• Worldwide, women ages fifteen to forty-four are more likely to be maimed or die from male violence than from cancer, malaria, traffic accidents, and war combined.
  • Every 9 seconds, a woman  in the US is assaulted or beaten. Around the world, at least one in every three women has been beaten, coerced into sex or otherwise abused during her lifetime. I wish I could say that all complementarians categorically condemn female submission to male violence, but John Piper has said that, in order to model godly submission, a woman may need to quietly “endure verbal abuse for a season” or “getting smacked one night” before “seeking help from the church.” (He says nothing about contacting authorities). Similarly, in Created to Be His Help Meet, Debi Pearl advises a woman whose husband pulled a knife on her to “stop complaining” and focus instead on not “provoking” her husband’s anger. This is destructive advice and reveals something of an assumption that the preservation of male hierarchy is more important than preservation of a woman’s dignity.
  •  At least 3 million women and girls are enslaved in the sex trade.
  • Study after study shows that societies characterized by the subjugation of women are more violent, more impoverished, and more unjust than societies that empower women.  In their excellent book Half the Sky, Nicholas Kristof and Sheryl WuDunn argue that “in this century the paramount moral challenge will be the struggle for gender equality in the developing world.”  Empowering women increases economic productivity, reduces infant mortality, contributes to overall improved health and nutrition, and increases the chances of education for the next generation. Several studies from UNICEF suggest that when women are given control over the family spending, more of the money gets devoted to education, medical care, and small business endeavors than when men control the purse strings. Similarly, when women vote and hold political office, public spending on health increases and child mortality rate declines. Many counterterrorist strategists see women’s empowerment as key to quelling violence and oppression in the Middle East, and women entering the workforce in East Asia generated economic booms in Malaysia, Thailand, and China. (You can find all of these studies cited and analyzed in Half the Sky, which I highly recommend.)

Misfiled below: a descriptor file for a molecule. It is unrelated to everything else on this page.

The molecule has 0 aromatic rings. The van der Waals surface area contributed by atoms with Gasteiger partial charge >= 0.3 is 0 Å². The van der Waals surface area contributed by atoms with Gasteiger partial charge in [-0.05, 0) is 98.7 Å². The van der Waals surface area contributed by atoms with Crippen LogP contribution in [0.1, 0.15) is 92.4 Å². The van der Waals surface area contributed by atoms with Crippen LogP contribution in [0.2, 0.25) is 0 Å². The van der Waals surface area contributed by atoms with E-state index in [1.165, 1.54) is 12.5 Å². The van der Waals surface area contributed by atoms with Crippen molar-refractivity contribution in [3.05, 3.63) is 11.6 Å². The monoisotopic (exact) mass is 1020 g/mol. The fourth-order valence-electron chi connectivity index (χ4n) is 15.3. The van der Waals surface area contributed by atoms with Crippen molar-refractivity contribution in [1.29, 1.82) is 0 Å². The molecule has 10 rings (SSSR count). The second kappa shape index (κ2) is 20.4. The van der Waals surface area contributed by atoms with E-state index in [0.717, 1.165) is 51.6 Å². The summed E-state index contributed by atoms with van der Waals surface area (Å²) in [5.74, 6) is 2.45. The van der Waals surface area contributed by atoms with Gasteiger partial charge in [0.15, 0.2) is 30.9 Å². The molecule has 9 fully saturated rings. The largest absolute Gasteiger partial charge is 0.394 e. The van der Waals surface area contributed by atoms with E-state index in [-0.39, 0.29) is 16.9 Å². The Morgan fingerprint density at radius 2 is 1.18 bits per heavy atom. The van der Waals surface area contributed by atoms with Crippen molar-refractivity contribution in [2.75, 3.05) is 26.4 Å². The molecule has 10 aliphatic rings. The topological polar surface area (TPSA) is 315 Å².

There are women in your church who are victims of domestic violence.  If your church doesn’t talk about domestic violence, it is probably even more prevalent.  Is your church a safe place where victims are heard, violence is condemned, and brothers and sisters in Christ are encouraged to love and submit to each other mutually?  Would Naghmeh receive support or shame if Saeed’s abuse came to light in your faith community?

Are you being abused by your partner?  You are worthy of safety and sanity.  Please look to Naghmeh’s courage and follow her example of seeking the help that you need.  It is not on you to protect your abusive spouse from the consequences of his sin.  It is not on you to hold a marriage together that has already been broken by abuse.